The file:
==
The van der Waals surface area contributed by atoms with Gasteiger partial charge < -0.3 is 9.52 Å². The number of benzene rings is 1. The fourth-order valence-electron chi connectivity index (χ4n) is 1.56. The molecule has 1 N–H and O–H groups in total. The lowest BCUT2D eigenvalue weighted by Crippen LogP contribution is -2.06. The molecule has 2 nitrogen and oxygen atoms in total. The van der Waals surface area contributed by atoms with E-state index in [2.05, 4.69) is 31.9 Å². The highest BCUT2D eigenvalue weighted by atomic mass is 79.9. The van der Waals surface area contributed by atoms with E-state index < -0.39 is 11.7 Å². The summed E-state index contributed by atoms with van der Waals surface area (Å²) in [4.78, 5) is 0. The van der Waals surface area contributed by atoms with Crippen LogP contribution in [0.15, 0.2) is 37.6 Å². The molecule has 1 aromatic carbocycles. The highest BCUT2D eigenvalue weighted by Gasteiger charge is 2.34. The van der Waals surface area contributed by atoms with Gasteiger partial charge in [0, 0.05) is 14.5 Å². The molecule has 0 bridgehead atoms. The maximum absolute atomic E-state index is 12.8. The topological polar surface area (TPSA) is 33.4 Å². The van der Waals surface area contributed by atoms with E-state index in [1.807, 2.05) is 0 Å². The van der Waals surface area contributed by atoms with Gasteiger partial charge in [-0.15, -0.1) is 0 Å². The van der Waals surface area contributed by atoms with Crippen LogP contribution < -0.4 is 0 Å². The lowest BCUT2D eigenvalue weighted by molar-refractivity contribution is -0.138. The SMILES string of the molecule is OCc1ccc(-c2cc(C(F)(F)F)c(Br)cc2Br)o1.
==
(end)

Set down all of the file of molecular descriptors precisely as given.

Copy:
The van der Waals surface area contributed by atoms with Gasteiger partial charge < -0.3 is 9.52 Å². The number of benzene rings is 1. The fourth-order valence-electron chi connectivity index (χ4n) is 1.56. The molecule has 1 N–H and O–H groups in total. The lowest BCUT2D eigenvalue weighted by Crippen LogP contribution is -2.06. The molecule has 2 nitrogen and oxygen atoms in total. The van der Waals surface area contributed by atoms with E-state index in [2.05, 4.69) is 31.9 Å². The highest BCUT2D eigenvalue weighted by atomic mass is 79.9. The van der Waals surface area contributed by atoms with E-state index < -0.39 is 11.7 Å². The summed E-state index contributed by atoms with van der Waals surface area (Å²) in [4.78, 5) is 0. The van der Waals surface area contributed by atoms with Crippen LogP contribution in [0.15, 0.2) is 37.6 Å². The molecule has 1 aromatic carbocycles. The highest BCUT2D eigenvalue weighted by Gasteiger charge is 2.34. The van der Waals surface area contributed by atoms with Gasteiger partial charge in [0, 0.05) is 14.5 Å². The molecule has 0 bridgehead atoms. The maximum absolute atomic E-state index is 12.8. The topological polar surface area (TPSA) is 33.4 Å². The van der Waals surface area contributed by atoms with E-state index in [1.807, 2.05) is 0 Å². The van der Waals surface area contributed by atoms with Gasteiger partial charge in [-0.15, -0.1) is 0 Å². The van der Waals surface area contributed by atoms with Crippen LogP contribution < -0.4 is 0 Å². The lowest BCUT2D eigenvalue weighted by molar-refractivity contribution is -0.138. The SMILES string of the molecule is OCc1ccc(-c2cc(C(F)(F)F)c(Br)cc2Br)o1.